That's right! I had to get out and purchase a swimsuit before I started my swimming lessons!
Charis and I braved the task together. We located a swim shop where we knew we'd get quality suits we could SWIM in. Not the cute suits we typically ordered from Land's End.
It was great fun.
The problem I found was that none of the fast, "sporty" looking suits came in my size. Only the polyester grandma looking suits did! I purchased a women's size 16 polyester lap suit. It was a size smaller than the one I'd been wearing over the summer! I've had to downsize that suit 2 times. You know what? Even now, I still purchase that same polyester suit. Polyester holds up really well in all the chlorine!
I grabbed a pair of goggles and a swim cap too. I just chose them based on color preference. Pink. I had no clue what I should be looking for because I'd never worn either in my life.
The day finally arrived for my first swim lesson. I had paid for 3 private lessons at a well known swim school in our area and showed up determined to get my money's worth.
I went into the changing room and got ready. I wrapped my big beach towel around myself and eeeeked myself onto the pool deck, goggles and swim cap in hand. At least I looked the part. I felt myself holding my breath and reminded myself to breathe normally. The pool deck was lined with doting parents watching their children's lessons. Gulp. Breathe. I talked myself around the to the far side of the pool. "Keep walking, you're doing this Jesaca. You've already paid for the lessons. You've always wanted to learn how to swim. Your kids have had lessons. It's your turn. You're going to be a triathlete!"
I met my instructor at the end of a lane. She seemed awfully young.
She first had me attempt to swim and kind of show her what I could do. She started tweeking from there. She showed me how to put my hand in the water and what it should be doing when it gets into the water. She showed me the timing of how my arms should move. She showed me how to turn my face out of the water, when and how to breathe out the breath after I put my face back into the water. She had me use a kickboard and practice with my arms and I was doing really well. "Hey," I began to think, "I can do this!"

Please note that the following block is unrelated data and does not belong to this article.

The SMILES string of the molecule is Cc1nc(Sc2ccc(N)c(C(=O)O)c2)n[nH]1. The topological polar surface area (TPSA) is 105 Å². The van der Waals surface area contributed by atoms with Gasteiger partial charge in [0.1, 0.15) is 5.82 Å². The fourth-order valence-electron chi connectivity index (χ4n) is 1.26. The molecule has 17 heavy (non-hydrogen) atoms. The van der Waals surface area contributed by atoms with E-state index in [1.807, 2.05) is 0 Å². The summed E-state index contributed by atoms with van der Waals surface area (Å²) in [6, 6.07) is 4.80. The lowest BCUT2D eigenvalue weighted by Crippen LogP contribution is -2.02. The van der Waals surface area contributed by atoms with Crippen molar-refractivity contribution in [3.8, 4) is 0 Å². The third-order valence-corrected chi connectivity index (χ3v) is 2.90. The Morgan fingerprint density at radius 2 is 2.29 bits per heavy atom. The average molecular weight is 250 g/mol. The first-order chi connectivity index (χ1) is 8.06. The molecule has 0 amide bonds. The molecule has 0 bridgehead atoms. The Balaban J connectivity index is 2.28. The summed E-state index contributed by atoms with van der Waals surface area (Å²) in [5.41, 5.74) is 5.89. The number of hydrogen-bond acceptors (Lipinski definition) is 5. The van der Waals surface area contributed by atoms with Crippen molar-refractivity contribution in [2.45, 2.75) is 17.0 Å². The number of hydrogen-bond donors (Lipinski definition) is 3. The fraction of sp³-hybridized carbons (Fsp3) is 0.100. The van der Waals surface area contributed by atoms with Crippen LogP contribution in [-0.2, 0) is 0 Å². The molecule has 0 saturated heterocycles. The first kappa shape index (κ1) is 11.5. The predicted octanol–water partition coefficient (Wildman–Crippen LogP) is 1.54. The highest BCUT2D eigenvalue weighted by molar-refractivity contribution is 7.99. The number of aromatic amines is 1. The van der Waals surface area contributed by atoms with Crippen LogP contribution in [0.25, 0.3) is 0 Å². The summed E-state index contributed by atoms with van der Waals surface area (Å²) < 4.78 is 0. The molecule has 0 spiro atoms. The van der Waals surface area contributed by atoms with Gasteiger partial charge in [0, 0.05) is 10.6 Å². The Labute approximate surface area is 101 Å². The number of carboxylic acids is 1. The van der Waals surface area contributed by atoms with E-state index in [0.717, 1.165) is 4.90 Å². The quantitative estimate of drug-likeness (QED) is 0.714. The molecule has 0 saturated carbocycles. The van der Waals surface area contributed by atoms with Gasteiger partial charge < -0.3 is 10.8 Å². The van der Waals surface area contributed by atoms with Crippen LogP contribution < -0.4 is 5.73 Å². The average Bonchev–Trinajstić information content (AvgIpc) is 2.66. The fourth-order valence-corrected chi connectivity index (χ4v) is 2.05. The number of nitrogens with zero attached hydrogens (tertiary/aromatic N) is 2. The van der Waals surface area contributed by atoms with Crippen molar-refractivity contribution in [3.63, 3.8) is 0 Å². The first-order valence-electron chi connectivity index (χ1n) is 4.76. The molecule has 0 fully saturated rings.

Then she took away the kickboard.
I tried not to think about the other adults along side the pool watching their children - yeah right. I slapped my way down most of the lane without stopping. I only choked on the water twice. She had me come back down the lane. Success! I didn't choke at all!
She told me to start breathing on every 3rd stroke.
Bilatteral breathing! Was the woman crazy? I had just successfully (using the word loosely, of course) completed one lap breathing just on the right side. Was breathing to both sides truly necessary?
She explained how breathing that way would help me swim straighter in the water and that I'd develop more balance in my stroke overall if I learned to master it. She insisted I try it.
It was not fun. Stroke, stroke, stroke, breathe to the right, stroke, stroke, stroke, breathe to the left, sink, choke. Repeat. She insisted that I do two laps like that. By the time I left I was not looking forward to the next lesson!
As I walked onto the deck for the second lesson I found it was a little easier. I was determined. I got some practice in before that second lesson. It didn't help, however. I threw a temper tantrum half way through. It just felt like my efforts were so futile. I felt bad for the instructor, but I had just one lesson left.
As I drove to pick up my girls, I was reminded of something my dad would always say when I was dealing with a difficult physical feat of some sort. "Jes," he'd say, "Ya gotta get MAD at it!" I needed to remember to focus the energy of my frustration on figuring out this swimming thing. As I picked up my girls, my girlfriend's sister asked me a question I had already asked myself. "Don't you feel stupid learning to swim with all those little kids around and their parents watching?"
And I found myself answering, "I want this too badly to care!"
"Wow!" she responded. I thought, "Yeah - Wow!"
And I did. I wanted it too desperately to care how silly I felt, what anyone thought, or what anyone might say.
Guess what?! By the end of the last lesson I was swimming!
Oh, I've had some lessons since and I still have plenty to learn. But now I can say, "I can swim."
It was one of the most difficult things I've learned to do as an adult. Ultimately I learned because I tried, I got frustrated and mad and focused. Mostly because I wanted it too badly to care about anything that could be an excuse to keep me from learning.
I'd have plenty more opportunities to draw on that determination.